Lero research shows time management technologies often damage productivity and increase the stresses and anxieties they were designed to allay. 

First published in the Irish Times, Friday, April 5, 2019

Faster, faster, faster

There is a rarely questioned assumption that our world is aggressively faster, more evanescent, than ever before. Healthcare staff face well-documented time pressures to reduce waiting lists, high-tech and manufacturing industries have seen the rise of ‘high speed’ flow and agile methods, and entrepreneurs are face pressures of the ‘fail fast’ lean start up movement. These approaches are laced with speed-oriented metrics such as velocity, acceleration rate, and cost of delay. While the labels in our respective roles may vary, most of us are increasingly judged by the speed of our work.

High speed work is often rewarded, either financially or through social currency and esteem. There is a concerning rise in “performative workaholism”, typified by 100-hour work weeks and the #ThankGodIt’sMonday! hashtag. Away from work, books topping the bestseller lists such as “Pressed for Time”, “The High Speed Company” and “It’s not the BIG that eat the SMALL…it’s the FAST that eat the SLOW”, tell us we need to be faster if we want to succeed.

Time-management techniques

To survive in such aggressive environments, we are downloading productivity apps so much so they are the fastest growing category on the App Store- and there are many different types. Simple ‘to do’ list and prioritization tools include Pomodoro and Getting Things Done. Analytics apps help track, evaluate and optimize your work patterns. Concepts such as ‘Inbox Zero’ provide a process for managing incoming work. Many niche apps range from the light-hearted that mimic the sound of cafes and ambient work-friendly environments, to the sadistic – apps that will start deleting what you have written if you pause or procrastinate for five seconds.

Such apps are not just aimed at improving the productivity of individuals, but also that of teams and organisations.

Effectiveness of time-management technologies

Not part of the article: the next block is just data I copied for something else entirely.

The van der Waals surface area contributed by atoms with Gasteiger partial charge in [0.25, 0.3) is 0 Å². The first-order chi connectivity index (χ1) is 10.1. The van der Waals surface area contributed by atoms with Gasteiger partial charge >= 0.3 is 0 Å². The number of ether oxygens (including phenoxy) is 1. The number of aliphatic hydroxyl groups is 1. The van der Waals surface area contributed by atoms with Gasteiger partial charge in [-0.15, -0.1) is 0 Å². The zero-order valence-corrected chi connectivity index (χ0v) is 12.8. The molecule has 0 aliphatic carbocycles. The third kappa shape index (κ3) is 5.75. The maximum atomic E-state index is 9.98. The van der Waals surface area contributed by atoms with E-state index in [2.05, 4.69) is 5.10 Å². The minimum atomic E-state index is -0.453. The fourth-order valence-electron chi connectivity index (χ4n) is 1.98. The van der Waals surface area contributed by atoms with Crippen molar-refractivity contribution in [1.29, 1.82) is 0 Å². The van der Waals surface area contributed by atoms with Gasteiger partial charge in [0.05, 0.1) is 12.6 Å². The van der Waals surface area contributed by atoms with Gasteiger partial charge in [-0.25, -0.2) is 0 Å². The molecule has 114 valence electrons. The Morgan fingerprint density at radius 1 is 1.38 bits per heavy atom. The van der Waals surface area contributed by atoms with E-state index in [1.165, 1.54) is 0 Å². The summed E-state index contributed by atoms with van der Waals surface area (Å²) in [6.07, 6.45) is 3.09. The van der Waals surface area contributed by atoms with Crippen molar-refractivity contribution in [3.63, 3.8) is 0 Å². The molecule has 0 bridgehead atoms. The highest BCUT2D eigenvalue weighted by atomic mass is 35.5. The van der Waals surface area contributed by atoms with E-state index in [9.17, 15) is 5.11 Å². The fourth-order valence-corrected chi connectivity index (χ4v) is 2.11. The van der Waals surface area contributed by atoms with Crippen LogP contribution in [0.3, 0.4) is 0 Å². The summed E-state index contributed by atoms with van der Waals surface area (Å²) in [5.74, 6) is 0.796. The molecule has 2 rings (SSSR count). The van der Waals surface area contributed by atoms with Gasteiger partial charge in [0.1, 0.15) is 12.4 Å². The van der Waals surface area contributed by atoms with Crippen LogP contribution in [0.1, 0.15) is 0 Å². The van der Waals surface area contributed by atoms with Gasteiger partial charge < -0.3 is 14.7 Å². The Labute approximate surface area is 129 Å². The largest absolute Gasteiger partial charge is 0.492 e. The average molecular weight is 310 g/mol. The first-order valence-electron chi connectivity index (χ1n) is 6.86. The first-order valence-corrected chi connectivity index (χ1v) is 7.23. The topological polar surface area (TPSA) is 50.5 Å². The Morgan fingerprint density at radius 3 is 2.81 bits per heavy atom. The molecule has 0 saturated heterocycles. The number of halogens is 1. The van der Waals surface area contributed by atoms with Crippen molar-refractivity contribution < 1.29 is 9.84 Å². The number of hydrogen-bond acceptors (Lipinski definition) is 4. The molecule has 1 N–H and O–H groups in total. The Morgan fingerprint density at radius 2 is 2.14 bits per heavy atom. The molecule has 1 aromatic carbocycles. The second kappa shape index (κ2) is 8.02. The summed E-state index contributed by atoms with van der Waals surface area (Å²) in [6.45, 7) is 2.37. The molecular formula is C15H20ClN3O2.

The uncomfortable truth is that these time management techniques do not work. Lero researchers at NUI Galway studied the use of 22 different technologies by 520 workers in start ups, SMEs and large multinationals. While the evidence suggests time management techniques affect behaviour i.e. staff behave the way they ‘should’, they often have no impact on actual outcomes (timely project completion, sales, errors) and in many cases lower job performance and increase anxiety.

Unsustainable pace

One of the key problems this research identified is the unsustainability of a  faster pace. When you entrain to a fast rhythm dictated by a technology, there is often initial high from having a sense of greater achievement, and a structure to hold on to. Like fad diets or exercise regimes, they are difficult to sustain, and you feel exhausted and ‘spent’. People often adopt a self-defeating strategy where a day’s productivity performance is judged on outperforming yesterday’s effort. When this inevitably does not happen, most abandon the approach, and are left anxious and guilty – the exact opposite of what time management is designed to achieve.

Lack of individuality

The research also shows that time management technologies typically impose a a one-size-fits-all pulse or rhythm that fails to recognise our individual temporal personalities. Some of us are productive in the morning while others are night owls, others are motivated by deadlines whereas a ticking clock raises anxiety levels in others. Our research showed that a mismatch between the rhthym of app and that of the user tended to have a detrimental impact on productivity. Think of your favourite song- moving one beat a little out of sync does not make listening to it ‘5%’ less enjoyable but makes it utterly unbearable.

Web of rhythms

In addition to our own idiosyncrasies, we are all embedded in intricate webs of social relationships and constraints, all with their own rhythms. The routines of our family, friends and work colleagues, or the rhythms of bus, train and traffic flows are simple examples. We might like the idea of compartmentalising or disentangling them, but in reality we can’t. It is clear time management techniques can’t either.

An absence of ‘deep’ thinking

Cal Newport’s bestselling book "Deep Work", suggests that people can only solve complex and cognitively demanding problems by concentrating intensely on one for a significant period of time. However, our research shows that time management technologies typically prioritise activities that can be completed in short, bite size pieces, ignoring tasks that are bigger or difficult to deconstruct. As a result, we unconsciously select and complete many small tasks ‘on auto-pilot’ without thinking about the bigger picture. This limits the chance of truly innovative and transformative ideas and Promethean ‘leaps’. As the old adage goes, electricity did not come about through the continuous improvement of candles.

In summary, time management is not solved by a technology. We need to think about the personal and social aspects of how we manage our time and above all, need to question whether such speed is a good thing, even when attained.

By Prof. Kieran Conboy, Lero, the Irish Centre for Software Research and School of Business & Economics, NUI Galway.